Falling for the New York Botanical Garden

Corporate lawyer Larry Lederman and Kitty Hawks, a noted interior designer, share a visual language rooted in nature — both in their own garden and the New York Botanical Garden, whose trees are the subject of Lederman’s new book. (Photo by Josh Gaddy) Top: A mature sweetgum partially shields the NYBG’s famed Enid A. Haupt Conservatory.

Like many in the habit of waking up early on weekdays, Larry Lederman found it devilishly hard to sleep in when Saturdays came around. About 11 years ago, the Manhattan attorney started showing up at the New York Botanical Garden at 7 a.m. on weekend mornings, where he’d snap pictures for a few hours, making it back to his home in Westchester County before lunch. New to photography, he carried a workhorse Nikon film camera and stuck to one subject: trees.

Turns out that was enough. Today, Lederman, counsel at Milbank, Tweed, Hadley & McCloy, is still busy exploring the beauty and mystery of trees, namely the 30,000 or so that live in the New York Botanical Garden, where he is on the board of advisors. It was the NYBG that had inspired his first outings with a camera, and no wonder; the 250-acre site was chosen in 1891 in part for its old-growth hemlock forest and ancient hardwoods. A year into his undertaking, Lederman switched to a digital Nikon single-lens reflex camera and kept on shooting. As his work matured, his prints expanded to the size of paintings, and an exhibition brought them to the attention of Gregory Long, the garden’s CEO and president. And a book project, Magnificent Trees of the New York Botanical Garden, was born.

The result, seven years later, is a compendium of more than 100 species scattered around the Garden, from a Chinese Scholar tree (Styphnolobium japonicum) in mid-bloom outside the library to a Mockernut hickory (Carya tomentosa) in full autumn dress near the iconic Enid A. Haupt Conservatory. Extended captions by plantsman Todd Forest, the NYBG’s vice president of horticulture and living collections, provide a history and genealogy for each entry. While the book may sound like an encyclopedia for arborists, it’s really more a cache of visual love letters — from Lederman to his leafy muses.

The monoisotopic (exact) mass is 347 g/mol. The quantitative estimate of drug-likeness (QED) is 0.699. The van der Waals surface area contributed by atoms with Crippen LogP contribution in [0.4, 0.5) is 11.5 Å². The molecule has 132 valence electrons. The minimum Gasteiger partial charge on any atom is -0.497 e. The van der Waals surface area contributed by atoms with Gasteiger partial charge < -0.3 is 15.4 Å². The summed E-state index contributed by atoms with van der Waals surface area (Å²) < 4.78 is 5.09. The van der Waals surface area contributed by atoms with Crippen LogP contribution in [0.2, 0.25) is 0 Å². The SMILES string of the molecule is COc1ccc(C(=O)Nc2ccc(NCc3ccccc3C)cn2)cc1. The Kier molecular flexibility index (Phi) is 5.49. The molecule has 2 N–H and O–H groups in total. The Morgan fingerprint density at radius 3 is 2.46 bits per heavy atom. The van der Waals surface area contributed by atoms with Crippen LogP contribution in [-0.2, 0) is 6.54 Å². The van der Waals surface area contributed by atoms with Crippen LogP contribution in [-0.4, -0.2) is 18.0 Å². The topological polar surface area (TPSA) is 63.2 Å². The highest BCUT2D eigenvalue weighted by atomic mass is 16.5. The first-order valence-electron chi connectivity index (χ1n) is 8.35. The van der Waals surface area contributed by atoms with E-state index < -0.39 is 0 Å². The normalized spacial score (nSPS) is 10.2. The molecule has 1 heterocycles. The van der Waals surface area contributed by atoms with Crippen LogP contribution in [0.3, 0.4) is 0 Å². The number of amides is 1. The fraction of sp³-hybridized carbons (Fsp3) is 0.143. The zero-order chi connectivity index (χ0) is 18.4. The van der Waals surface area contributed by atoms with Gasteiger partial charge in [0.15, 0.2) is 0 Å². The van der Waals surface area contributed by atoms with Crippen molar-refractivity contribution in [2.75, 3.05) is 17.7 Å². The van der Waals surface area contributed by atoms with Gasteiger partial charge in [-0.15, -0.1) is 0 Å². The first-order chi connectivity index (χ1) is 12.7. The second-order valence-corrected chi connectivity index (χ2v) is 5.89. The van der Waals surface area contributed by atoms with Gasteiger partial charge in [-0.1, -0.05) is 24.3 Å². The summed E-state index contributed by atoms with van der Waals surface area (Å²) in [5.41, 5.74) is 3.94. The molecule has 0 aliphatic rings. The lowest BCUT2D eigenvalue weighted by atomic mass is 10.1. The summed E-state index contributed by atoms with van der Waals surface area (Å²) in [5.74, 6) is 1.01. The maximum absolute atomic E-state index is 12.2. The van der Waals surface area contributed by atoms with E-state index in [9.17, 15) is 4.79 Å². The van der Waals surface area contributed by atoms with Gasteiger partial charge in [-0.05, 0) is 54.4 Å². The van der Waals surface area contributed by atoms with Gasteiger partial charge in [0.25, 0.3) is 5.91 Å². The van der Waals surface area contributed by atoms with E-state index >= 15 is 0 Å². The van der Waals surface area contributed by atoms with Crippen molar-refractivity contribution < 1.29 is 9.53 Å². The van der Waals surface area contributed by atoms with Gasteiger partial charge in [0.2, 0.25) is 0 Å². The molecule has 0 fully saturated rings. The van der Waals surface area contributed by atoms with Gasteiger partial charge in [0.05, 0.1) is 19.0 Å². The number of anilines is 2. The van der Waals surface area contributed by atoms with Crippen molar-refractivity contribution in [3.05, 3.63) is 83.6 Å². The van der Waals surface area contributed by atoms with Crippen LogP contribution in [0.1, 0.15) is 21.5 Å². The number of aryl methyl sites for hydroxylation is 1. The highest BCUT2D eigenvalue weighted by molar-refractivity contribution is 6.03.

Lederman would be the first to admit he composed the images with the help of his wife, Kitty Hawks. An interior designer with an acute eye for color and pattern as well as a captivating personal style, Hawks serves on the boards of the Municipal Art Society and the Design Trust for Public Space. She looked at Lederman’s early work and pointed him to certain books in her art library, and it was she who suggested that the prints had to get bigger, much bigger, in order to accomplish what he was setting out to do. About five years ago, when the couple started spending more time at their 12-acre property in Westchester, they found that Lederman’s photographic work had given them a new and shared appreciation of their surroundings.

Hawks and Lederman chatted with Introspective about the new book and where it has taken them together.

The garden’s largest American elm is a formidable presence in the Benenson Ornamental Conifers.

The garden’s largest American elm is a formidable presence in the Benenson Ornamental Conifers section.

KITTY HAWKS: Prior to Larry’s book, I’d gone to the Botanical Garden to see the bonsai show and the train show — but this gave me a new perspective. I don’t look at a landscape the same way I did before. I don’t look through trees or past them anymore. In Larry’s pictures the trees never have a sense of solitude, as when they are alone in the landscape. You are in them, like a bird. This was about the poetry and lyricism of the trees.